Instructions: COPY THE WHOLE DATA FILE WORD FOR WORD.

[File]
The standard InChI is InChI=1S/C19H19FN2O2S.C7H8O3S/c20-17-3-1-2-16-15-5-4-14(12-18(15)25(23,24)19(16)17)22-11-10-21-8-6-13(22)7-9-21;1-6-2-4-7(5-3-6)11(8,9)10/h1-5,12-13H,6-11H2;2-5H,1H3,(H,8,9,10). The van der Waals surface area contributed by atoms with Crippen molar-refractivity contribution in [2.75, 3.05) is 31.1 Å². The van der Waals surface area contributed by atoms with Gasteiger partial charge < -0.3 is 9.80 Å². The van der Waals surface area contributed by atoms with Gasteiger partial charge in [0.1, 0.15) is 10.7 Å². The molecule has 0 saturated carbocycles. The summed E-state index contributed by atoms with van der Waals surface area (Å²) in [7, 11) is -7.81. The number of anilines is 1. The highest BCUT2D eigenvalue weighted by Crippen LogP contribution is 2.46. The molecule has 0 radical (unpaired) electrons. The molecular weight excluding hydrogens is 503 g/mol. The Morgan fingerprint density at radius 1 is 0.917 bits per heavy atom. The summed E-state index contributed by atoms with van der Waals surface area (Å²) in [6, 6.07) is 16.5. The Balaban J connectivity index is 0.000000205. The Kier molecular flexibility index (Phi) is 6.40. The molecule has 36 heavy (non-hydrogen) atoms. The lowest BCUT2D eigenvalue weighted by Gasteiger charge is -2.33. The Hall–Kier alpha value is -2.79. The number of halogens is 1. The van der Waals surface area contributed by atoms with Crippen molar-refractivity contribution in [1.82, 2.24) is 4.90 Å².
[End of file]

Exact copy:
The standard InChI is InChI=1S/C19H19FN2O2S.C7H8O3S/c20-17-3-1-2-16-15-5-4-14(12-18(15)25(23,24)19(16)17)22-11-10-21-8-6-13(22)7-9-21;1-6-2-4-7(5-3-6)11(8,9)10/h1-5,12-13H,6-11H2;2-5H,1H3,(H,8,9,10). The van der Waals surface area contributed by atoms with Crippen molar-refractivity contribution in [2.75, 3.05) is 31.1 Å². The van der Waals surface area contributed by atoms with Gasteiger partial charge < -0.3 is 9.80 Å². The van der Waals surface area contributed by atoms with Gasteiger partial charge in [0.1, 0.15) is 10.7 Å². The molecule has 0 saturated carbocycles. The summed E-state index contributed by atoms with van der Waals surface area (Å²) in [7, 11) is -7.81. The number of anilines is 1. The highest BCUT2D eigenvalue weighted by Crippen LogP contribution is 2.46. The molecule has 0 radical (unpaired) electrons. The molecular weight excluding hydrogens is 503 g/mol. The Morgan fingerprint density at radius 1 is 0.917 bits per heavy atom. The summed E-state index contributed by atoms with van der Waals surface area (Å²) in [6, 6.07) is 16.5. The Balaban J connectivity index is 0.000000205. The Kier molecular flexibility index (Phi) is 6.40. The molecule has 36 heavy (non-hydrogen) atoms. The lowest BCUT2D eigenvalue weighted by Gasteiger charge is -2.33. The Hall–Kier alpha value is -2.79. The number of halogens is 1. The van der Waals surface area contributed by atoms with Crippen molar-refractivity contribution in [1.82, 2.24) is 4.90 Å².